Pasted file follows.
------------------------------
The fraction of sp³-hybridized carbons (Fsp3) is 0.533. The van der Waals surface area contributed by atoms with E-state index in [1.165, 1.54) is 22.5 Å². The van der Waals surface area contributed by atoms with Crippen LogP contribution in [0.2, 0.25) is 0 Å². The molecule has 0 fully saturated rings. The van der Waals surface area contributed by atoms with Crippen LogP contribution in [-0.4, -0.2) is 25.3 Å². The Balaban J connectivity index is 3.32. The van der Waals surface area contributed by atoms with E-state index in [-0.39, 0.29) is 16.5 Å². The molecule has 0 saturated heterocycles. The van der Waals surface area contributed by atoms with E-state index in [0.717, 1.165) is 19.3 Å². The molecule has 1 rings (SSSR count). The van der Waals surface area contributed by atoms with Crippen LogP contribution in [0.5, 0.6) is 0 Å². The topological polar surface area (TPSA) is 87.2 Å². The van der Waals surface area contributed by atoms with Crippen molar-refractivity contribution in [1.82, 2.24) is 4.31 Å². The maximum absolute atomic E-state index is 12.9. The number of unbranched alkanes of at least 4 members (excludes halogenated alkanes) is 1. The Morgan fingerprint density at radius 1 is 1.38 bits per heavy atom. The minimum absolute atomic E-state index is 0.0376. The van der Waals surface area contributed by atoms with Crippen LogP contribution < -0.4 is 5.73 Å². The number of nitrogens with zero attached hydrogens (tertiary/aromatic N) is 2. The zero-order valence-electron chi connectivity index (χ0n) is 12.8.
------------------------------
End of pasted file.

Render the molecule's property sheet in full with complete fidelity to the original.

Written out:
The fraction of sp³-hybridized carbons (Fsp3) is 0.533. The van der Waals surface area contributed by atoms with E-state index in [1.165, 1.54) is 22.5 Å². The van der Waals surface area contributed by atoms with Crippen LogP contribution in [0.2, 0.25) is 0 Å². The molecule has 0 fully saturated rings. The van der Waals surface area contributed by atoms with Crippen LogP contribution in [-0.4, -0.2) is 25.3 Å². The Balaban J connectivity index is 3.32. The van der Waals surface area contributed by atoms with E-state index in [-0.39, 0.29) is 16.5 Å². The molecule has 0 saturated heterocycles. The van der Waals surface area contributed by atoms with E-state index in [0.717, 1.165) is 19.3 Å². The molecule has 1 rings (SSSR count). The van der Waals surface area contributed by atoms with Crippen LogP contribution in [0.5, 0.6) is 0 Å². The topological polar surface area (TPSA) is 87.2 Å². The van der Waals surface area contributed by atoms with Crippen molar-refractivity contribution in [1.82, 2.24) is 4.31 Å². The maximum absolute atomic E-state index is 12.9. The number of unbranched alkanes of at least 4 members (excludes halogenated alkanes) is 1. The Morgan fingerprint density at radius 1 is 1.38 bits per heavy atom. The minimum absolute atomic E-state index is 0.0376. The van der Waals surface area contributed by atoms with Crippen LogP contribution < -0.4 is 5.73 Å². The number of nitrogens with zero attached hydrogens (tertiary/aromatic N) is 2. The zero-order valence-electron chi connectivity index (χ0n) is 12.8.